Depression is a common health problem affecting about two-thirds of adults in their lifetime. Women are more likely to experience depression, in particular due to their susceptibility to hormonal changes at various interval of their life, as well as during pregnancy or child birth. with the right support in most cases people will make a full recovery. Depression is characterised by persistent low energy, mood and loss of interest and enjoyment of life. It is more than just a transient feeling of unhappiness or low mood for a few days. It can be mild, moderate or severe, and depending on the degree of depression it can affect a person’s physical, mental and emotional health.
In Seasonal affective disorder (SAD) depression typically gets worse in the winter as the day light hours are shorter. This lack of exposure to daylight causes people with SAD to experience sadness, fatigue and lethargy, which improves when daylight hours start to lengthen.
Symptoms of Depression
People are affected by depression in different ways and therefore symptoms can vary from person to person. There may be feelings of sadness and despair, loss of interest, hope, being tearful and performance of daily activities become difficult to perform. Many people also have symptoms associated with stress and anxiety, such as difficulty sleeping, loss of appetite and various aches and pains. In severe cases a sense of despondency leads to an inability to function accompanied by thoughts of suicide. Depression that follows a significant life event e.g. loss of a loved one, a life-threatening diagnosis or divorce is a normal reaction and will usually improve with the support of family and friends. This should not be confused with depression that is long term and has no identifiable cause.
Treatment of Depression
Conventional treatment for depression involves medication and/or talk therapy.
Integrative & Complementary medicine
A holistic integrative approach to depression is most helpful. This will help to deal with any physical as well as psychological issues.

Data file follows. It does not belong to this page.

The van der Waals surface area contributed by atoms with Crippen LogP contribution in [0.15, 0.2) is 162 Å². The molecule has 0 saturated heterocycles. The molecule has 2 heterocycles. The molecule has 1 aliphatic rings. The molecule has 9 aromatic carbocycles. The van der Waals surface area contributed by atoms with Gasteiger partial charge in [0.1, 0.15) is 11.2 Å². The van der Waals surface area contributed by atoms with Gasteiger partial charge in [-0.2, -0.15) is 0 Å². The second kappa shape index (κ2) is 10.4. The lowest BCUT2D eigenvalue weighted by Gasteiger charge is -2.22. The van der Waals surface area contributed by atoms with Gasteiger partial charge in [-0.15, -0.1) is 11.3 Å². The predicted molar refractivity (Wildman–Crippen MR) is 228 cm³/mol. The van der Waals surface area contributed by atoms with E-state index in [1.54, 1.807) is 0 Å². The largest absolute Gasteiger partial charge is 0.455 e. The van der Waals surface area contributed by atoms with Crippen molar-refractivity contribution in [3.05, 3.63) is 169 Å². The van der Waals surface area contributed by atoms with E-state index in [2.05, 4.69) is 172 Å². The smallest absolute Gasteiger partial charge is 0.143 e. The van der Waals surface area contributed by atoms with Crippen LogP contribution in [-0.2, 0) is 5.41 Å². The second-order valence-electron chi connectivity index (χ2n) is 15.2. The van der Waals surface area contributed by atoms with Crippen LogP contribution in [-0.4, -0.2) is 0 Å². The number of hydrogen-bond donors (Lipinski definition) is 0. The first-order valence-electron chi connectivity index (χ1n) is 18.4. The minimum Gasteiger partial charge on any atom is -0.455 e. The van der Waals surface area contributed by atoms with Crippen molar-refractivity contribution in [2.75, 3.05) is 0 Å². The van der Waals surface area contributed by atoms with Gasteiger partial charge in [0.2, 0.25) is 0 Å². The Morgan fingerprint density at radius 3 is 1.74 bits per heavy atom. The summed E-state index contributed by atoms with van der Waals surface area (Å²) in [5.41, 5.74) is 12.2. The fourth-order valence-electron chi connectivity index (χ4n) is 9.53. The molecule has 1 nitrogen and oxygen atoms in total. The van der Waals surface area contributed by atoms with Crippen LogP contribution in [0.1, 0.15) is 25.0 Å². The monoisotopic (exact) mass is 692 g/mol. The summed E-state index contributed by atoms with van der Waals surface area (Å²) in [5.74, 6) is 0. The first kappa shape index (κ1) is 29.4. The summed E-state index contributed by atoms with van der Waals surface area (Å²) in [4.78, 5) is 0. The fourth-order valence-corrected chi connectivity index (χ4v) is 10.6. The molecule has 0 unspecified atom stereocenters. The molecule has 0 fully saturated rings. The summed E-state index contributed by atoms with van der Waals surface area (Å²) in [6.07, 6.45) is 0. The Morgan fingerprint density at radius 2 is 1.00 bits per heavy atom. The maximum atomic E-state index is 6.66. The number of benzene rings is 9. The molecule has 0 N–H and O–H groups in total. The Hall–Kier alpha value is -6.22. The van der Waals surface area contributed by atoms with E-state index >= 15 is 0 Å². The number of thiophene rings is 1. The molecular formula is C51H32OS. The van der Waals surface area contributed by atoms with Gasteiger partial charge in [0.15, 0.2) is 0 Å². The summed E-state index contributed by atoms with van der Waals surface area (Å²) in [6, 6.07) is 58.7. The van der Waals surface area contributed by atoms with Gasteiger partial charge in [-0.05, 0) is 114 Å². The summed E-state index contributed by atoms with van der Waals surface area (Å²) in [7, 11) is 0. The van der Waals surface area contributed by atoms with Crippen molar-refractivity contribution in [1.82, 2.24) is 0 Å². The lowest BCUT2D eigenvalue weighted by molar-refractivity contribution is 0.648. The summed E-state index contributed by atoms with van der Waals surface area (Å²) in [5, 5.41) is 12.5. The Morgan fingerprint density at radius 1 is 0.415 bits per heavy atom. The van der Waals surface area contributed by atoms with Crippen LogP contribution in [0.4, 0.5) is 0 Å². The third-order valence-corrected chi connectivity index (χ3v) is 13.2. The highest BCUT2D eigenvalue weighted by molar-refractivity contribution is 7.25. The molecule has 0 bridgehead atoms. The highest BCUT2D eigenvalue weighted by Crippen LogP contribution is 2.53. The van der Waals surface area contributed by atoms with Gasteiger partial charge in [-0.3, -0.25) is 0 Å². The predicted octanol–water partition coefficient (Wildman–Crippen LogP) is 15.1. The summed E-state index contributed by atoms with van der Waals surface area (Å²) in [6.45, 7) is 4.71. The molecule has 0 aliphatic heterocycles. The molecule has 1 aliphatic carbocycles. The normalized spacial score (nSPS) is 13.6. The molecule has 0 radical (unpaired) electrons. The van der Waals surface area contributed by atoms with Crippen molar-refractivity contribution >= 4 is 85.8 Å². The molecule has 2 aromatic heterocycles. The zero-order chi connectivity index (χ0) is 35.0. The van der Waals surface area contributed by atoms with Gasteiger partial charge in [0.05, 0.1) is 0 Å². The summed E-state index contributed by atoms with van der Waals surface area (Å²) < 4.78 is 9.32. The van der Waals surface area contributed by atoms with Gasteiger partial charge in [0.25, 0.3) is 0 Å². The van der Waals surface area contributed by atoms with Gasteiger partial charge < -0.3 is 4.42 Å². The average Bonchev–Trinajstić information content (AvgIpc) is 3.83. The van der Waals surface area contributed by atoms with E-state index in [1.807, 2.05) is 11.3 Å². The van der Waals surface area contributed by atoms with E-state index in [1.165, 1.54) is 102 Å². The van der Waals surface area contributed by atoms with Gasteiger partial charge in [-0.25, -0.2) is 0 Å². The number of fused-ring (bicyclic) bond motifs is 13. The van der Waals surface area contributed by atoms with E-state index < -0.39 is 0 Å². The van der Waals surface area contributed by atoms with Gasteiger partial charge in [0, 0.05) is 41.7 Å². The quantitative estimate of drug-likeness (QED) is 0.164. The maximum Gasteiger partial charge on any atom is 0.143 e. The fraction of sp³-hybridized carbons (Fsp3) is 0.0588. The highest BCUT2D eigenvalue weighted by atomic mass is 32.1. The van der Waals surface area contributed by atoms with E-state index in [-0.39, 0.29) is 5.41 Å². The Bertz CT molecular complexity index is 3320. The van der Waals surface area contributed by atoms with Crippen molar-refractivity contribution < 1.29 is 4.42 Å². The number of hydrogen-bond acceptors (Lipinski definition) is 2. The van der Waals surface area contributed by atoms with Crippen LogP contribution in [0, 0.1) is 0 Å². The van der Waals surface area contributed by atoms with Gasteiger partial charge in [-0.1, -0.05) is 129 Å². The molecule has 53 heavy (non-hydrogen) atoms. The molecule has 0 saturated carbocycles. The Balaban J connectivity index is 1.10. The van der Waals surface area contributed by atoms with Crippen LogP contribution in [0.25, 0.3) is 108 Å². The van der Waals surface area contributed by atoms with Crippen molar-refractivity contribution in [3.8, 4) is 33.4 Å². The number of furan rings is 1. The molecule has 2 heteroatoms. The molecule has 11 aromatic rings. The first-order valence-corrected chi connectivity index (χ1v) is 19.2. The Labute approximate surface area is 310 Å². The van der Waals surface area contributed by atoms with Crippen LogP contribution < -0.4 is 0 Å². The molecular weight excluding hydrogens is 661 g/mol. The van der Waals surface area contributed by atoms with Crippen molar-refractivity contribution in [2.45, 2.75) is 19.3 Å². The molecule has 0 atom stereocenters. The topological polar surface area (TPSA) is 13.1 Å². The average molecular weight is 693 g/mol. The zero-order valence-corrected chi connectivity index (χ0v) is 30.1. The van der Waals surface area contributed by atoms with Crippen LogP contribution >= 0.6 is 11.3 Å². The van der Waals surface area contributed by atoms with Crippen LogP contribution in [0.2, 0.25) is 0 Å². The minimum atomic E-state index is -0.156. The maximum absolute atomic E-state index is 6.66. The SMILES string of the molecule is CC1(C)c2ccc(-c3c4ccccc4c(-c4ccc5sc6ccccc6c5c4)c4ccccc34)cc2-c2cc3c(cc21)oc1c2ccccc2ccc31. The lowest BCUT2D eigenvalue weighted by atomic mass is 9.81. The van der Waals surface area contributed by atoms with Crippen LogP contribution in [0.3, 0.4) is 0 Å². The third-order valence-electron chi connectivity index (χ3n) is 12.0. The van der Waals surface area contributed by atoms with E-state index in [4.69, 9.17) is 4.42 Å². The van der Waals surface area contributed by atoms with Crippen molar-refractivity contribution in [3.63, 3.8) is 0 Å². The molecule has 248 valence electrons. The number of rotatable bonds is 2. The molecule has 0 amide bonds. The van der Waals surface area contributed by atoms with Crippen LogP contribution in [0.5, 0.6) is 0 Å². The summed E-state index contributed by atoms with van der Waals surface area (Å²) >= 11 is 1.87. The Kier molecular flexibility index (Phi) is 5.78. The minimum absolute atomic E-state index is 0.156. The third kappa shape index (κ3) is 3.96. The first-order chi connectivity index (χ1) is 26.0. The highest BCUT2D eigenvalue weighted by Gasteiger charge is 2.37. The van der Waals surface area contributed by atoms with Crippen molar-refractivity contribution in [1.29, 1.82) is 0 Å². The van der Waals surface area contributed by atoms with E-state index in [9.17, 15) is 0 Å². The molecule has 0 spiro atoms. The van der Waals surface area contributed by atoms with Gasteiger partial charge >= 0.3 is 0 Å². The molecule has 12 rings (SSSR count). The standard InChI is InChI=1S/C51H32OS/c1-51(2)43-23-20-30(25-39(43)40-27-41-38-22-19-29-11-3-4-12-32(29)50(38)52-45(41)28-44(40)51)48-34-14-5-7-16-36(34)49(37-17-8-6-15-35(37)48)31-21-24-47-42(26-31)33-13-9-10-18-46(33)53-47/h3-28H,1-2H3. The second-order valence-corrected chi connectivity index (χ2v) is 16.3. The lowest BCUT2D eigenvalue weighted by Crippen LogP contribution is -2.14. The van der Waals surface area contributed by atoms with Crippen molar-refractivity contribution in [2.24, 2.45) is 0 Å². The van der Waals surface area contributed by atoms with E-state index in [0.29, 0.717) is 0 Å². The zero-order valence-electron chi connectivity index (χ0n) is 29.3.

Acupuncture studies indicate that there is a positive effect on the brain by improving mood and behaviour, and sensitivity to stress, as well as enhancing relaxation and deactivation of the ‘analytical’ brain. There is a benefit to the neurochemical pathways involving dopamine, noradrenaline, cotisol and neuropeptides. It can also resolve physical ailments associated with pain, and can be safely used in combination with medical treatments.
Nutrition supplements that are sometimes used for depression include; St John’s wort, SAMe, vitamin B and omega-3 fatty acids. It is important to remember that there are potential drug interactions and side effects caused by these supplements. For this reason talk to your health care advisor before taking any supplements.
Aromatherapy & Massage can be highly beneficial for depression, particularly when used in conjunction with other therapies. Essential oils such as lavender, bergamot, roman chamomile, sweet marjoram and neroli have good sedative and relaxing effects. Aromatherapy & massage is effective in breaking the stress cycle of sleeplessness and fatigue.
Other therapies: In many cases changes in lifestyle e.g. sleep, stress management, exercise, diet and taking part in activities will help to alleviate feelings of low mood and fatigue. Regular exercise including, yoga, tai chi, dance and movement therapy, reiki, relaxation and psychological therapies can be considered alongside any conventional medical treatments particularly as they have fewer adverse effects.